These are the reasons for the management of Swiss companies to have to think about. However, as I have written in another article on my Blog. Microsoft will build new data centers in Switzerland, so the physical data location point will be eliminated soon.

Other reasons to get a hybrid configuration are (like I already wrote) that we can decrease our on-premises environment. That means less hardware we have to worry about, less Windows server licenses, less Exchange server licenses, less energy, space (rack) and cooling costs, etc. We still are able to share Free/Busy information and take advantage of hybrid features like Cross-premises e-discovery and Exchange online archiving (on-premises mailbox, cloud archive).

 

How to install Exchange hybrid?

Before we start configuring hybrid Exchange, let us have a look on the topic:

To be able to use hybrid Exchange in the way that it brings best effort, we have to think about some few things. On one hand we have prerequisites like:

  • Configuring AAD Connect
  • Configuring Certificates for the Mail flow and communications.
  • Adding Domains (accepted Domains) to the Office 365 Tenant
  • Preparing our on-premises Exchange servers for hybrid Mode
  • Optional: ADFS, Transport Server, Edge etc.

As we can see in the topic, our main configuration we have to make in our LAN and DMZ. The configuration on the tenant site is simple. What we have to do is to add our domains to the tenant. How we can do that I have written in the article HERE.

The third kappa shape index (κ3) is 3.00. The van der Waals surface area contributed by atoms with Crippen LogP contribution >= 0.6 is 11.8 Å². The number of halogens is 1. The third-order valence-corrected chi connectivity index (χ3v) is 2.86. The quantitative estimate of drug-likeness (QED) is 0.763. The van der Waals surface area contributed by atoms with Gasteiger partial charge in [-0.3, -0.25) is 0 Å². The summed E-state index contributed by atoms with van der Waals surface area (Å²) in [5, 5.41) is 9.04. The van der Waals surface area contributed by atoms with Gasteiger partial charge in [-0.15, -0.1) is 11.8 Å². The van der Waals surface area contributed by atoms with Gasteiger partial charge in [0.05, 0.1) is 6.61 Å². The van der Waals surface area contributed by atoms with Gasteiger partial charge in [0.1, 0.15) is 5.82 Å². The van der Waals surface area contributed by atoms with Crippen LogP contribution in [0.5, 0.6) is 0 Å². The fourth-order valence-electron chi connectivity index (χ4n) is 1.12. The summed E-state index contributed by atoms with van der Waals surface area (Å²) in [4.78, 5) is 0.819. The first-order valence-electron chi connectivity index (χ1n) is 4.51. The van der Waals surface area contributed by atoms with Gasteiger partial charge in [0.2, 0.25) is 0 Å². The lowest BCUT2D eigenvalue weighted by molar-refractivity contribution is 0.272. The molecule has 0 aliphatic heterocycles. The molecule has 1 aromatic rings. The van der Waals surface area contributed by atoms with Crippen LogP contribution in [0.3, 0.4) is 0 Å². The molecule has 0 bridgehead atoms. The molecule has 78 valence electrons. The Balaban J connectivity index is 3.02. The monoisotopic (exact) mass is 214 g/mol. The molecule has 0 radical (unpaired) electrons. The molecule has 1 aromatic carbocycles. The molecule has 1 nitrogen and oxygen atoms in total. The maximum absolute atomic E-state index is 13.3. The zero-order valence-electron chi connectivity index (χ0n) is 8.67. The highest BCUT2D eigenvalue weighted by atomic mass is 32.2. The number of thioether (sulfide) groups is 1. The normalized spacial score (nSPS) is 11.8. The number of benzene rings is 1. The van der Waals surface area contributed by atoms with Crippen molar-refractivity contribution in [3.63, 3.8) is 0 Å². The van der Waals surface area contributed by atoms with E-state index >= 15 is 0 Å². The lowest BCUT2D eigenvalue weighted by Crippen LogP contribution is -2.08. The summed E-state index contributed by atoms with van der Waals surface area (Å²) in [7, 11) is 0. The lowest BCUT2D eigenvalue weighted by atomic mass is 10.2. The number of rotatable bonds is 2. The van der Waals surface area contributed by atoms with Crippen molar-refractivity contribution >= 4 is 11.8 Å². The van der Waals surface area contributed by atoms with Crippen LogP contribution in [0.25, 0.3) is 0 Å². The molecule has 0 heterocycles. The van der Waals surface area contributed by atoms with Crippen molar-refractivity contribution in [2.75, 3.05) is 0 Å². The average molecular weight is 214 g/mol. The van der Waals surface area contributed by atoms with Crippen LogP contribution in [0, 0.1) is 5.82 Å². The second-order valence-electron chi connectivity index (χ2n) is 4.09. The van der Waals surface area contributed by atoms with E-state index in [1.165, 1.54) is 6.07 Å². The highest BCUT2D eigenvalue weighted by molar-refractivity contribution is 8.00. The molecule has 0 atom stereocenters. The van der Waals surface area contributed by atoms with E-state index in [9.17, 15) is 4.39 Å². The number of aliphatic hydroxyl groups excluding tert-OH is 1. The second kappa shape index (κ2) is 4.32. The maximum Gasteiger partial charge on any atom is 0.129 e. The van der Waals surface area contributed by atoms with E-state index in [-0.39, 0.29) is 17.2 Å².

When this is done, we need to configure the AAD. Here it is important that we enable a common view of recipients in the on-premises and Office 365 sites. Optionally, we can also enable additional features such as:

  • Group write-back
  • Password Hash synchronization
  • Password write-back

By designing hybrid Exchange we also need to decide how we want to configure our mail-flow. We can use the “old” way via on-premises Smart host, or we go threw EOP. I have written an article to this theme on my blog, this article you can find HERE.

However, let us continue now with our on-premises Exchange servers. The question I hear quite often is: “What Exchange version I need to run, to be able setting up Exchange hybrid?” Well, there is no “correct” answer on this question. Of course, as newer the on-premises environment is, as easier it is to configure hybrid Exchange. To be able to create the hybrid mode, our on-premises environment have to be at least on Exchange 2010 SP3. The CU doesn’t matter but we have to keep an eye on the life-cycle of Exchange 2010!

If this question is clear we can start with the configuration. For that, Microsoft has released the HCW (Hybrid Configuration Wizard).  With the HCW we´ve got a tool, where we can follow a step by step wizard to create our hybrid configuration.